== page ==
Published on May 03, 2014
The finishes on some of the pottery caught the eye of three-year-old Abigail Munro during the Ten Thousand Villages Fair. The event was held at St Andrew’s United Church on Friday and Saturday.
Published on May 03, 2014
Frances and Jim Joy have been volunteering with the Ten Thousand Villages fairs for years. They help out in the kitchen, feeding the other volunteers and providing samples of fair trade tea and coffee to shoppers.
TRURO - Some of the most unique gift items around were available for purchase in Truro on Friday and Saturday.
A Ten Thousand Villages fair trade craft sale was held at St. Andrew’s United Church, offering visitors a chance to pick up products from handicraft and agricultural organizations in low-income countries. The event provides artisans and farmers from countries such as Africa, Asia and Latin America with a fair price for their items; allowing them to pay for food, health care, housing and education.
“This year, our fair is the only spring one in Nova Scotia,” said Brenda Leenders, an event organizer. “We rely on volunteers to help make these successful and we have some people who have been helping us for many years.”
Two of the long-term volunteers who were busy at this year’s event were Frances and Jim Joy, who help keep the volunteers fed and provide samples of coffee and tea to the public.
Frances has been involved since the sale began 21 years ago.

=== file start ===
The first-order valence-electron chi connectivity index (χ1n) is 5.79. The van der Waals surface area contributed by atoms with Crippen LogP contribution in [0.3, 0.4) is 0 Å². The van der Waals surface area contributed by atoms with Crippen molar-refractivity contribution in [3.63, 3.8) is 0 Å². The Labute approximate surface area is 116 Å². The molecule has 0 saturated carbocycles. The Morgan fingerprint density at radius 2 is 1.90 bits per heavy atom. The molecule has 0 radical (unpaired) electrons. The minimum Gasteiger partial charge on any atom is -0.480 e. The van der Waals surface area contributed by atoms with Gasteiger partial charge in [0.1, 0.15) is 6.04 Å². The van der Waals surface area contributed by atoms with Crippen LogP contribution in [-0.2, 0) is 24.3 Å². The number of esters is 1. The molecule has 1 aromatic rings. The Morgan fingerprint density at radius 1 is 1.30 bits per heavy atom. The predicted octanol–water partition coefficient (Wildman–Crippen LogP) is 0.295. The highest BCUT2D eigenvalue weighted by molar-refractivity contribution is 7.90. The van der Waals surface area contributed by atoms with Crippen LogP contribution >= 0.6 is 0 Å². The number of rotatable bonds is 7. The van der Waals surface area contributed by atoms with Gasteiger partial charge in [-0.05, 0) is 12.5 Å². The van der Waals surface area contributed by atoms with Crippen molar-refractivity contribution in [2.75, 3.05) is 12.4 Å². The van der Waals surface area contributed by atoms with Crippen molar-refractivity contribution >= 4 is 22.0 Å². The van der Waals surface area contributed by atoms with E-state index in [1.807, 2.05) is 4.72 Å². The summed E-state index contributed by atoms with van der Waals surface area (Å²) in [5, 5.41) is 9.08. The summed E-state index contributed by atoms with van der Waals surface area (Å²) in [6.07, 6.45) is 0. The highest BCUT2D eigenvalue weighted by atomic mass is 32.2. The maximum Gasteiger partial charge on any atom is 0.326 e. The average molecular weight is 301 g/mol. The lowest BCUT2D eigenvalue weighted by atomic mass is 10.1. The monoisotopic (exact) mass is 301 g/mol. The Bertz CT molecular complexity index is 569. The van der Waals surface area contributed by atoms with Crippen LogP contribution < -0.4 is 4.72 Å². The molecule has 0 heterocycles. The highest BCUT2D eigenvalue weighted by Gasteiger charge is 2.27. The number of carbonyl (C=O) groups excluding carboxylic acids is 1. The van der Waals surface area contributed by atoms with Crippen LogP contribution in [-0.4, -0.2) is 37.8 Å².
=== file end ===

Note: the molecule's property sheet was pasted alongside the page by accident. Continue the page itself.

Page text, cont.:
“I was volunteering with Self Help, as it was called then, before I moved to Truro,” she recalled. “When I heard about an event here, I thought I should help out. Jim got involved about six years ago and he’s a great help.
“People bring in food so it’s a potluck in a sense, but it goes on for two days.”
Frances and Jim like knowing that they are able to help people in developing countries, with no middle-man taking profits from the sales.
“We do shopping for gifts here,” said Jim. “We have some people that are hard to buy for but we can always find something they don’t have here.”
Some of the people out for the sale were shopping for Mother’s Day and they had a wide variety of items to choose from including scarves, books, CD’s, cushions, handbags, ornaments, jewelry, baskets, dishes, wind chimes, Fair Trade coffees and teas, and dishes made of materials such as rolled paper. Those who wanted to get a head start on Christmas shopping could pick up some eye-catching ornaments and nativity sets.
The Ten Thousand Villages name was inspired by a Mahatma Gandhi quote: “… India is not to be found in its few cities but in the 700,000 villages…we have hardly ever paused to inquire if these folks get sufficient to eat and clothe themselves with.”